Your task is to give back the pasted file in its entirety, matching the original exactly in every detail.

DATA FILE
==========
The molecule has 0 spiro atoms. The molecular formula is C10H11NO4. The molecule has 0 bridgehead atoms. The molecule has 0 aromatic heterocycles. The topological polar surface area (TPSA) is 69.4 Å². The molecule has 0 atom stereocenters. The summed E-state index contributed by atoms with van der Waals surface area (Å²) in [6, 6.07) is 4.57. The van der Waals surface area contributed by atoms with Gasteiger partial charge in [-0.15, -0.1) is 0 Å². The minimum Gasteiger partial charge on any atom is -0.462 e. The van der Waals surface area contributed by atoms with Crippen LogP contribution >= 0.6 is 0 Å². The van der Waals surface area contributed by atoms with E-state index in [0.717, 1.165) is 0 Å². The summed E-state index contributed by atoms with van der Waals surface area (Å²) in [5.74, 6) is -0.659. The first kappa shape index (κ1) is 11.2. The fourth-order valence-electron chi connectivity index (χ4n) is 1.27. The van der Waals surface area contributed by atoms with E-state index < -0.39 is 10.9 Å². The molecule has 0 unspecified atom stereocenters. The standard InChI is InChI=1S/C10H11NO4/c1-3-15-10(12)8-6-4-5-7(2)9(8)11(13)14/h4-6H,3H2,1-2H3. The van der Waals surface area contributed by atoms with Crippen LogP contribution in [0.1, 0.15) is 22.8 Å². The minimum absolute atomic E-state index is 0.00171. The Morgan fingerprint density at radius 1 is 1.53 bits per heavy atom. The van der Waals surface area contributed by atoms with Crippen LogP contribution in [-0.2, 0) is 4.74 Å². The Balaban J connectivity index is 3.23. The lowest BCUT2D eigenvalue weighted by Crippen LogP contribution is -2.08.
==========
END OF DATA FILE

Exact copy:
The molecule has 0 spiro atoms. The molecular formula is C10H11NO4. The molecule has 0 bridgehead atoms. The molecule has 0 aromatic heterocycles. The topological polar surface area (TPSA) is 69.4 Å². The molecule has 0 atom stereocenters. The summed E-state index contributed by atoms with van der Waals surface area (Å²) in [6, 6.07) is 4.57. The van der Waals surface area contributed by atoms with Gasteiger partial charge in [-0.15, -0.1) is 0 Å². The minimum Gasteiger partial charge on any atom is -0.462 e. The van der Waals surface area contributed by atoms with Crippen LogP contribution >= 0.6 is 0 Å². The van der Waals surface area contributed by atoms with E-state index in [0.717, 1.165) is 0 Å². The summed E-state index contributed by atoms with van der Waals surface area (Å²) in [5.74, 6) is -0.659. The first kappa shape index (κ1) is 11.2. The fourth-order valence-electron chi connectivity index (χ4n) is 1.27. The van der Waals surface area contributed by atoms with E-state index < -0.39 is 10.9 Å². The molecule has 0 unspecified atom stereocenters. The standard InChI is InChI=1S/C10H11NO4/c1-3-15-10(12)8-6-4-5-7(2)9(8)11(13)14/h4-6H,3H2,1-2H3. The van der Waals surface area contributed by atoms with Crippen LogP contribution in [0.1, 0.15) is 22.8 Å². The minimum absolute atomic E-state index is 0.00171. The Morgan fingerprint density at radius 1 is 1.53 bits per heavy atom. The van der Waals surface area contributed by atoms with Crippen LogP contribution in [-0.2, 0) is 4.74 Å². The Balaban J connectivity index is 3.23. The lowest BCUT2D eigenvalue weighted by Crippen LogP contribution is -2.08.